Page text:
Evidence of agriculture and iron use dates from about the 4th century. People speaking languages ancestral to the current Sotho and Nguni languages began settling no than the 11th century; the Swazi settlers known as the Ngwane before entering Eswatini, had been settled on the banks of the Pongola River. Before that, they were settled in the area of the Tembe River near Mozambique. Continuing conflict with the Ndwandwe people pushed them further north, with Ngwane III establishing his capital at Shiselweni at the foot of the Mhlosheni hills. Under Sobhuza I, the Ngwane people established their capital at Zombodze in the heartland of present-day Eswatini. In this process, they conquered and incorporated the long-established clans of the country known to the Swazi as Emakhandzambili. Eswatini derives its name from a king named Mswati II. KaNgwane, named for Ngwane III, is an alternative name for Eswatini the surname of whose royal house remains Nkhosi Dlamini. Nkhosi means "king". Mswati II was the greatest of the fighting kings of Eswatini, he extended the area of the country to twice its current size.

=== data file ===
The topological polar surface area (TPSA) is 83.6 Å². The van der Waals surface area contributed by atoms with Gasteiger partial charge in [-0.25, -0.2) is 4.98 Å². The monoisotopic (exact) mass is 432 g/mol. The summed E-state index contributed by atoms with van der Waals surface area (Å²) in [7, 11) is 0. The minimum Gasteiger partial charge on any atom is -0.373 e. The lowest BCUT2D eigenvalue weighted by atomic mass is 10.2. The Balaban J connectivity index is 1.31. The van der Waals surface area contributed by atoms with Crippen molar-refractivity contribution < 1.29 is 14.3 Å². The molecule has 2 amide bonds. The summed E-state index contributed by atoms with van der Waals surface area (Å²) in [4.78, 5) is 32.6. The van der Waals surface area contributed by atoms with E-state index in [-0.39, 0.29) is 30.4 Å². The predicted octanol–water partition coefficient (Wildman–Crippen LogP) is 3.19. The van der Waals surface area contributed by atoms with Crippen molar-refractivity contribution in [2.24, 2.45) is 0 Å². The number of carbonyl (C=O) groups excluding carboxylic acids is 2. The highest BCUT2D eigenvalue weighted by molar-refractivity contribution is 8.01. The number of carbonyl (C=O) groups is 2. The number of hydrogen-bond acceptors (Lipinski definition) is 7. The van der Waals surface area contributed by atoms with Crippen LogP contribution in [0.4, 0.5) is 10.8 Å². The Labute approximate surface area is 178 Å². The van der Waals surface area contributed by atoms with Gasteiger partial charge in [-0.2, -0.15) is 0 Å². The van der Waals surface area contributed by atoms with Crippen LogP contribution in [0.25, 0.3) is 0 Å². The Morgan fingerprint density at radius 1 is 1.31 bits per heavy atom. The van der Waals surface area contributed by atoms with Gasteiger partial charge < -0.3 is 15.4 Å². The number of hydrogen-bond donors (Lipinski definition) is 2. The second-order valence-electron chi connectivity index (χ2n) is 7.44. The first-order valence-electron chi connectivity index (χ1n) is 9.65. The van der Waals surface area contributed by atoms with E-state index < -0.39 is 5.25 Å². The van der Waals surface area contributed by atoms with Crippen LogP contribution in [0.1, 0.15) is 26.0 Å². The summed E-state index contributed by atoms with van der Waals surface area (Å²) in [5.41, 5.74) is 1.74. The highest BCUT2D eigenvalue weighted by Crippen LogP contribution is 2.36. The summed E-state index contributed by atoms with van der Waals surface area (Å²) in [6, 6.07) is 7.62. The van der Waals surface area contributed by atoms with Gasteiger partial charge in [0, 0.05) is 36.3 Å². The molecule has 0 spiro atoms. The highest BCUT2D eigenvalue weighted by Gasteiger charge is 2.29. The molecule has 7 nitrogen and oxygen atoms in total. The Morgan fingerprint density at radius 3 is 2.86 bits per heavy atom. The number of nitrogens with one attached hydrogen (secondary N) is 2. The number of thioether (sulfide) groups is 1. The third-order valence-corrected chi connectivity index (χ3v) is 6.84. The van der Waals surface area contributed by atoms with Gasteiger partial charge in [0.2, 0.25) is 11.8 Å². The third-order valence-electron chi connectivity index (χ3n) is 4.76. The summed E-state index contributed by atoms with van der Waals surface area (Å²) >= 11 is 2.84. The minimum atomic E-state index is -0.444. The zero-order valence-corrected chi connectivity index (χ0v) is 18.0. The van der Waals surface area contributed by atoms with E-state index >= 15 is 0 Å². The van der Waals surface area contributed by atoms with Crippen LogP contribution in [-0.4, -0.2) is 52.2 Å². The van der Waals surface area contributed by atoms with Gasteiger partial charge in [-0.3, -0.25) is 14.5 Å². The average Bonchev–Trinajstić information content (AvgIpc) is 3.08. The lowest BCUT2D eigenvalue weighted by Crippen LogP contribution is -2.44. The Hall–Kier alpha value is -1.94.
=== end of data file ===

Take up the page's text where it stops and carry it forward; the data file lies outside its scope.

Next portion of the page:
The Emakhandzambili clans were incorporated into the kingdom with wide autonomy including grants of special ritual and political status. The extent of their autonomy, was drastically curtailed by Mswati, who attacked and subdued some of them in the 1850s. With his power, Mswati reduced the influence of the Emakhandzambili while incorporating more people into his kingdom either through conquest or by giving them refuge; these arrivals became known to the Swazis as Emafikamuva. The clans who accompanied the Dlamini kings were known as the true Swazi; the autonomy of the Swazi nation was influenced by British and Dutch rule of southern Africa in the 19th and early 20th centuries. In 1881 the British government signed a convention recognizing Swazi independence despite the Scramble for Africa, taking place at the time; this independence was recognized in the convention of 1884. Because of controversial land/mineral rights and ot